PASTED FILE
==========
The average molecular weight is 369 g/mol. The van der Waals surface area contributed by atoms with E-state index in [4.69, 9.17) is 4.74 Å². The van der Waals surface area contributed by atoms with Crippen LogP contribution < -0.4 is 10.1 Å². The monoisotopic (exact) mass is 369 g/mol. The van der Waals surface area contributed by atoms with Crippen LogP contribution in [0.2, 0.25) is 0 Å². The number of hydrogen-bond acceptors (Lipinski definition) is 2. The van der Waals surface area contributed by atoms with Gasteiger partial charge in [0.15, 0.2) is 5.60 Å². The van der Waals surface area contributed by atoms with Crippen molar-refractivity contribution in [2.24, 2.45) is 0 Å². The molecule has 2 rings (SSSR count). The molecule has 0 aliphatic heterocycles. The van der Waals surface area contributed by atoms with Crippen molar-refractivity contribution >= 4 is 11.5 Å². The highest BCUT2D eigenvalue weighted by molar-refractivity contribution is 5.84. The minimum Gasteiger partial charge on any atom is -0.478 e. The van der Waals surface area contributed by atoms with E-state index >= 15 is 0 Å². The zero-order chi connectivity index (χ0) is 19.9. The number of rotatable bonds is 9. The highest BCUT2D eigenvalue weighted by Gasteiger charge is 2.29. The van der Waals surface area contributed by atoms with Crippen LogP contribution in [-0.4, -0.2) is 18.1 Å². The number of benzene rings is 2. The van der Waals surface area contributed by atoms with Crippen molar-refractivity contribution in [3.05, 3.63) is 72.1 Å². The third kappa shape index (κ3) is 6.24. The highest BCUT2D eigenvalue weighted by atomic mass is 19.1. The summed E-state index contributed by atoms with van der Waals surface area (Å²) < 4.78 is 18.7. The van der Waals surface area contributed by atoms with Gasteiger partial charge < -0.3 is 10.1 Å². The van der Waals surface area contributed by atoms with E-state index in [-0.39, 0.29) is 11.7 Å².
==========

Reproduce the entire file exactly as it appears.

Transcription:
The average molecular weight is 369 g/mol. The van der Waals surface area contributed by atoms with E-state index in [4.69, 9.17) is 4.74 Å². The van der Waals surface area contributed by atoms with Crippen LogP contribution < -0.4 is 10.1 Å². The monoisotopic (exact) mass is 369 g/mol. The van der Waals surface area contributed by atoms with Crippen LogP contribution in [0.2, 0.25) is 0 Å². The number of hydrogen-bond acceptors (Lipinski definition) is 2. The van der Waals surface area contributed by atoms with Gasteiger partial charge in [0.15, 0.2) is 5.60 Å². The van der Waals surface area contributed by atoms with Crippen molar-refractivity contribution in [2.24, 2.45) is 0 Å². The molecule has 2 rings (SSSR count). The molecule has 0 aliphatic heterocycles. The van der Waals surface area contributed by atoms with Crippen molar-refractivity contribution >= 4 is 11.5 Å². The highest BCUT2D eigenvalue weighted by molar-refractivity contribution is 5.84. The minimum Gasteiger partial charge on any atom is -0.478 e. The van der Waals surface area contributed by atoms with E-state index >= 15 is 0 Å². The zero-order chi connectivity index (χ0) is 19.9. The number of rotatable bonds is 9. The highest BCUT2D eigenvalue weighted by Gasteiger charge is 2.29. The van der Waals surface area contributed by atoms with Crippen LogP contribution in [-0.4, -0.2) is 18.1 Å². The number of benzene rings is 2. The van der Waals surface area contributed by atoms with Crippen molar-refractivity contribution in [3.05, 3.63) is 72.1 Å². The third kappa shape index (κ3) is 6.24. The highest BCUT2D eigenvalue weighted by atomic mass is 19.1. The summed E-state index contributed by atoms with van der Waals surface area (Å²) < 4.78 is 18.7. The van der Waals surface area contributed by atoms with Gasteiger partial charge < -0.3 is 10.1 Å². The van der Waals surface area contributed by atoms with E-state index in [-0.39, 0.29) is 11.7 Å².